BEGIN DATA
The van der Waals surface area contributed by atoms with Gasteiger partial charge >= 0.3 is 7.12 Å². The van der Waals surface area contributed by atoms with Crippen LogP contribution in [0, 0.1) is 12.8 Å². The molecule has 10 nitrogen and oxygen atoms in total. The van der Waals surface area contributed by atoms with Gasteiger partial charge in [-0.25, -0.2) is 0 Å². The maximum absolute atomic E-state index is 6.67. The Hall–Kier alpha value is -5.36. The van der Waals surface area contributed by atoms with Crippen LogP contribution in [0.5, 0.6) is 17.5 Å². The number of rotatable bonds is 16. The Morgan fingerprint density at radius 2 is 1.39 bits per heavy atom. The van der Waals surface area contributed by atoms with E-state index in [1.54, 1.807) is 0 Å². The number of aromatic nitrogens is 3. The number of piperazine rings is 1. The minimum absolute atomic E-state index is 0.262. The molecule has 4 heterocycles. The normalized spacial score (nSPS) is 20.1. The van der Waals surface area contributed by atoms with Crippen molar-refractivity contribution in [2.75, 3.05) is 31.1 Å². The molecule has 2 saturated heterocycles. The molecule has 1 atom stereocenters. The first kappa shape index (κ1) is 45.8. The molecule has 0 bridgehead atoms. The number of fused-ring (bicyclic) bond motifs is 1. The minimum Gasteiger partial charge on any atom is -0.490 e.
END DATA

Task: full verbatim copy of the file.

The van der Waals surface area contributed by atoms with Gasteiger partial charge >= 0.3 is 7.12 Å². The van der Waals surface area contributed by atoms with Crippen LogP contribution in [0, 0.1) is 12.8 Å². The molecule has 10 nitrogen and oxygen atoms in total. The van der Waals surface area contributed by atoms with Gasteiger partial charge in [-0.25, -0.2) is 0 Å². The maximum absolute atomic E-state index is 6.67. The Hall–Kier alpha value is -5.36. The van der Waals surface area contributed by atoms with Crippen LogP contribution in [0.5, 0.6) is 17.5 Å². The number of rotatable bonds is 16. The Morgan fingerprint density at radius 2 is 1.39 bits per heavy atom. The van der Waals surface area contributed by atoms with E-state index in [1.54, 1.807) is 0 Å². The number of aromatic nitrogens is 3. The number of piperazine rings is 1. The minimum absolute atomic E-state index is 0.262. The molecule has 4 heterocycles. The normalized spacial score (nSPS) is 20.1. The van der Waals surface area contributed by atoms with Crippen molar-refractivity contribution in [2.75, 3.05) is 31.1 Å². The molecule has 2 saturated heterocycles. The molecule has 1 atom stereocenters. The first kappa shape index (κ1) is 45.8. The molecule has 0 bridgehead atoms. The number of fused-ring (bicyclic) bond motifs is 1. The minimum Gasteiger partial charge on any atom is -0.490 e.